Most independent designers would kill for a mass retailer to sell their work–unless it put them out of business. One of the harsh realities of partnering with large companies–which increasingly see independent design as a way to differentiate their wares from competitors’–is meeting demand. Making 100 of a particular item is not the same thing as making thousands; in many cases, a sudden large order from a retailer could throw the supply chain out of whack. Moreover, buying the materials and supplies to make an order often requires a large investment that can be financially burdensome.
This is the precise scenario that West Elm wanted to avoid when, in 2013, it announced that it would source $35 million worth of handmade products over the next two years, part of company president Jim Brett’s plan to turn around the brand and breathe life into its products. “It was all machine-made, all very clean and simple, and all very soulless,” Brett told Fast Company in 2014. “I wanted to bring personality and soul and handmade into the business.”
So the West Elm Local program is conceived of as an incubator of sorts. West Elm Local director Mo Mullen and her team work with designers to figure out their challenges for growth–such as finding a fabricator or even writing a business plan–and then tackling those hurdles. “We’re constantly in this dance of ‘what works for you’ and we can be flexible about that,” Mullen says. “Part of the reason Local has worked is with every vendor we do an intro interview, which isn’t just about pricing and policy, but also who do you want to be when you grow up? What kind of growth ambition do you have? What does success look like?”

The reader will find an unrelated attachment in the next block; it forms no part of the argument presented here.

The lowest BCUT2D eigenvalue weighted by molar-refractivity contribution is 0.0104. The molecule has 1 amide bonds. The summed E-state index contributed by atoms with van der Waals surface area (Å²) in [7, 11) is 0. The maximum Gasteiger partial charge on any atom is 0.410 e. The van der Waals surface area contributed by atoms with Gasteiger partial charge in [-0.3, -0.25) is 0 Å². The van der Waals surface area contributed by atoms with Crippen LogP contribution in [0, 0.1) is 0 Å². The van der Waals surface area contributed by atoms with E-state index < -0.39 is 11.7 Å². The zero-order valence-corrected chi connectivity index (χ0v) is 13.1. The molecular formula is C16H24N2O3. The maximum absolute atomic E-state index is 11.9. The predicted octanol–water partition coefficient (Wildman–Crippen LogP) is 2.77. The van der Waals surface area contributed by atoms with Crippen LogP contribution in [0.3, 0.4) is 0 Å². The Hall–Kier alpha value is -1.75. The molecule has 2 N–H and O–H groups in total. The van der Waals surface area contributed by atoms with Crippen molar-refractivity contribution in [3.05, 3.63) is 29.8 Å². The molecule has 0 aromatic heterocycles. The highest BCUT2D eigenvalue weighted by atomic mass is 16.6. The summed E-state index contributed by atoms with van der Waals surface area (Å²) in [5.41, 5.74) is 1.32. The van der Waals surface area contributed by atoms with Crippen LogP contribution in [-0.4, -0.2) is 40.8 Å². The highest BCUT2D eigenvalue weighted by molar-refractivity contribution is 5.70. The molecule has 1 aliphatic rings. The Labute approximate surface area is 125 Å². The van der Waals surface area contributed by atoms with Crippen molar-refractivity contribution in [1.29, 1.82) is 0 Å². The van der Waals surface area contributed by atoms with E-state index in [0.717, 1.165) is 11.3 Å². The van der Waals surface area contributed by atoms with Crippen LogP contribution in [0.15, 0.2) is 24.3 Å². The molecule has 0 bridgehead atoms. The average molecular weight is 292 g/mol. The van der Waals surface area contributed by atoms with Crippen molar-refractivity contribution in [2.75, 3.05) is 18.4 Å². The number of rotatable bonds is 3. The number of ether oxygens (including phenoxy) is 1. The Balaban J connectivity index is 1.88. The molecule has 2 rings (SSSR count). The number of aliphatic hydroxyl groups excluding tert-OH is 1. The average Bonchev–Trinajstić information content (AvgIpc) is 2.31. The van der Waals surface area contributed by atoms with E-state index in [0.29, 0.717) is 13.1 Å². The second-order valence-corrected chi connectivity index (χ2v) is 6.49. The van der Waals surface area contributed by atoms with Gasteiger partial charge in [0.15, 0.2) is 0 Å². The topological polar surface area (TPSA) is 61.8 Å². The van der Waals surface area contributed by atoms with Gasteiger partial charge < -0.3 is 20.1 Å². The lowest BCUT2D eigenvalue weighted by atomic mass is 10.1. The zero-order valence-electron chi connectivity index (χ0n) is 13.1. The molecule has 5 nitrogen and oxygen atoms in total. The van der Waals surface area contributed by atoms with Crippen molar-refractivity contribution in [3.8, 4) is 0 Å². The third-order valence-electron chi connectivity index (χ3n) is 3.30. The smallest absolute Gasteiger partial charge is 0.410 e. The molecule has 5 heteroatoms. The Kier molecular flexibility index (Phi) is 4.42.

Mullen, who cofounded the design incubator Maker Maker, goes on: “A lot of times when a small business goes to work with a large retailer, they’ll drop one purchase order, and the small business will scramble and try to figure out how to fill it and have lofty aspirations of what it’s going to do for their business,” she says. “Often, it’s more harmful than it is helpful. In our case, we’re able to grow with the small business. [The relationship] doesn’t have to be one specific way or for one short period of time.”
Here’s how Local works: Managers are tasked with finding the best independent designers in their area and introducing their products into the store. This gives each West Elm outpost its own distinct regional sensibility so that a Portland, Oregon, location feels like it belongs in the city and not like it was a cookie-cutter franchise plopped into place. If a product is successful at the store level, then there’s a chance it could be sold nationally through West Elm’s website. Customers have more access to designers they wouldn’t normally see, designers get new customers, and West Elm gains a coveted boutique sensibility that plays well with increasingly conscientious consumers. “Consumers today want to be reunited with the maker–it’s almost a nostalgia for a preindustrial time frame,” Brett said at the Fast Company Innovation Festival last October. “A focus on human connection is a real differentiator today, especially in our digital economy.”